The staff at the Institute for Fiscal Studies (IFS) are the best public finance number‐crunchers in the UK.
But last Thursday they delivered a baffling statement, claiming there was simply “no more room” to increase health spending in future by reallocating resources from other government budgets. The implication for funding the NHS is that over the coming years “taxes will have to rise”.
Now, demands on healthcare expenditure will undoubtedly increase in the coming two decades, not least due to population ageing. The Office for Budget Responsibility estimates that spending on the NHS needs to go up by nearly two per cent of GDP by 2037/38.
But even taking this at face value, claiming the only way to possibly meet that is by taxing the average family £2,000 more per year is bizarre.
Is the IFS really suggesting that the British state is already operating at peak efficiency, and that it couldn’t possibly be over‐spending elsewhere? Are all other spending streams utterly indispensable and unchallengeable?
Yes, it’s only one small example, but given that we just heard how the British government is funneling aid to a Rwandan regime which in turn is using funds to sponsor Arsenal football shirts, my working assumption is we haven’t quite cut to the bone just yet.
No doubt IFS director Paul Johnson (a former colleague of mine) thinks he is speaking truth to power in outlining this warning. But jacking up families’ transfers to government seems the easy way out of fiscal challenges — far easier than suggesting that the government does too much, or to rile up the vested interests dependent on public largesse.
The truth is that public receipts as a proportion of GDP are already at their highest levels since 1986, and tax revenues at their heaviest burden since 1981. Yes, spending has been cut significantly as a proportion of GDP since 2010, but only back down to 2007 levels.
During the interim, the government has chosen to make the state pension much more generous through the introduction of the triple‐lock, ramped up foreign aid, turned on the spending taps on childcare subsidies, and much else besides. Cuts have been made in other areas, most fiercely in local government, but these have been choices reflective of increases elsewhere.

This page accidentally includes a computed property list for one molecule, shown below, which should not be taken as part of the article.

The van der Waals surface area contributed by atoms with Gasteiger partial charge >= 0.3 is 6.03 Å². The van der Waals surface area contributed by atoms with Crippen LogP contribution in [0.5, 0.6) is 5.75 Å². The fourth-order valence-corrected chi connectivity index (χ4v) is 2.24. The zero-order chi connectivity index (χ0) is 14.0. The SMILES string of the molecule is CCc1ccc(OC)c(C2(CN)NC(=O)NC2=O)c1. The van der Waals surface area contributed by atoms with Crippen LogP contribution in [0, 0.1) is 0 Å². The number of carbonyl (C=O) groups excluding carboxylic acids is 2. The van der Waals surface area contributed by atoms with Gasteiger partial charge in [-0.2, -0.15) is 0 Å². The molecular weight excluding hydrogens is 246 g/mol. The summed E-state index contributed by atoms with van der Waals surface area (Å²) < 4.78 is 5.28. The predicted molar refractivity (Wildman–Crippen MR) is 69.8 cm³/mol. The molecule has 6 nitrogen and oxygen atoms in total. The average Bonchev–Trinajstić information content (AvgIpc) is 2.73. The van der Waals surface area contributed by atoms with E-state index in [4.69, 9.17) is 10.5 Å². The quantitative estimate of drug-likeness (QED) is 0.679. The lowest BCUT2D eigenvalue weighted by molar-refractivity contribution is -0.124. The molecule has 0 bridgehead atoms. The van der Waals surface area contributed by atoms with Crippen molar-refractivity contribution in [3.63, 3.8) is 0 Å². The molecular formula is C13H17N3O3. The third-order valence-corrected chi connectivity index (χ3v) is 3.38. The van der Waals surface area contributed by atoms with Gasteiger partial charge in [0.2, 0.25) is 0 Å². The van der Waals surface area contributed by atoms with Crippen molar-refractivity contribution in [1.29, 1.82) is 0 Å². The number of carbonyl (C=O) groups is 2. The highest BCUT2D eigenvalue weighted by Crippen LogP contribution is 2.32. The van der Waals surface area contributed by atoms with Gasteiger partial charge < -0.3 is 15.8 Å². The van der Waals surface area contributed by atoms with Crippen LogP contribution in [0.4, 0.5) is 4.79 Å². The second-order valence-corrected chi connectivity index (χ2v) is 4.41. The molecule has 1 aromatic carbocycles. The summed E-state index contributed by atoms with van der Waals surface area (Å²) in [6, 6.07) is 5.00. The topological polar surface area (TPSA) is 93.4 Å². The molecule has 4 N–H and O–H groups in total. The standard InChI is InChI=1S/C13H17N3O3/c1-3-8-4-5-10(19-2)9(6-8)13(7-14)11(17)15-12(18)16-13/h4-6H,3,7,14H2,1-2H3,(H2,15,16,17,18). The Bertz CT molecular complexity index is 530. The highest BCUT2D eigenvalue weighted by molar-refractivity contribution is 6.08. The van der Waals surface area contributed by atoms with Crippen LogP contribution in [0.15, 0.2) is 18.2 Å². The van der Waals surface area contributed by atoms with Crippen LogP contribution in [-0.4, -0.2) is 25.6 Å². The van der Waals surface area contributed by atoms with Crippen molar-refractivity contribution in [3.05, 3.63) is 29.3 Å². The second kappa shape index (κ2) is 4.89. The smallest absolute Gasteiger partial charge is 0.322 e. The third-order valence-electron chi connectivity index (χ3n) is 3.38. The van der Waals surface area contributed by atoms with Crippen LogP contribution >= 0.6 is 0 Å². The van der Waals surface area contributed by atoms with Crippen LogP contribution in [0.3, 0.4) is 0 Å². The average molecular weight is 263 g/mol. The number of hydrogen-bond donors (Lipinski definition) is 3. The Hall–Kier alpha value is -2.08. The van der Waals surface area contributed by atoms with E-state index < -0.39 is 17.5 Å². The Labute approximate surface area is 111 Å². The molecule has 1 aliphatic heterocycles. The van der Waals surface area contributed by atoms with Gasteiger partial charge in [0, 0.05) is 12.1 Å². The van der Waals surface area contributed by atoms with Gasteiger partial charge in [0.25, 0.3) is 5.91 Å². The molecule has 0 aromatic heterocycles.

So even leaving aside scope for efficiency improvements in healthcare itself, there are plenty of areas where spending could be rowed back. There are also others where much‐needed supply‐side reform could negate the need for existing spending.
Liberalise planning laws and allow more houses to be built, and you bring down the trajectory of housing benefit payments. Unwind some of the regulation on childcare providers, not least tight staff‐to‐child ratios, and evidence suggests you can reduce childcare prices without affecting the quality of care, negating the need for government subsidies.
Both policies would also bring the double‐dividend of greater labour and job mobility, which could boost productivity, GDP, and hence tax revenues.
Similar arguments about a boost to GDP could be made about regulatory, public service, or energy market reform. But none of these ideas seem to be in vogue. Rather than engaging in the harder thinking about how to raise economic growth, the political discourse is infested by a bookkeeping mentality, with even Conservative MPs musing about the need to raise taxes.
Before asking families to fork out more of their hard‐earned income to keep the show on the road for all existing public services and transfers, the IFS and our politicians should take a step back and ask a few questions. What should the government actually do? Is it doing this efficiently? And do existing policies hold back GDP growth?
It seems hard to believe that the current answers are “everything it currently does”, “yes”, and “not at all”. In which case, it’s nonsense to say there’s “no more room” to rethink spending.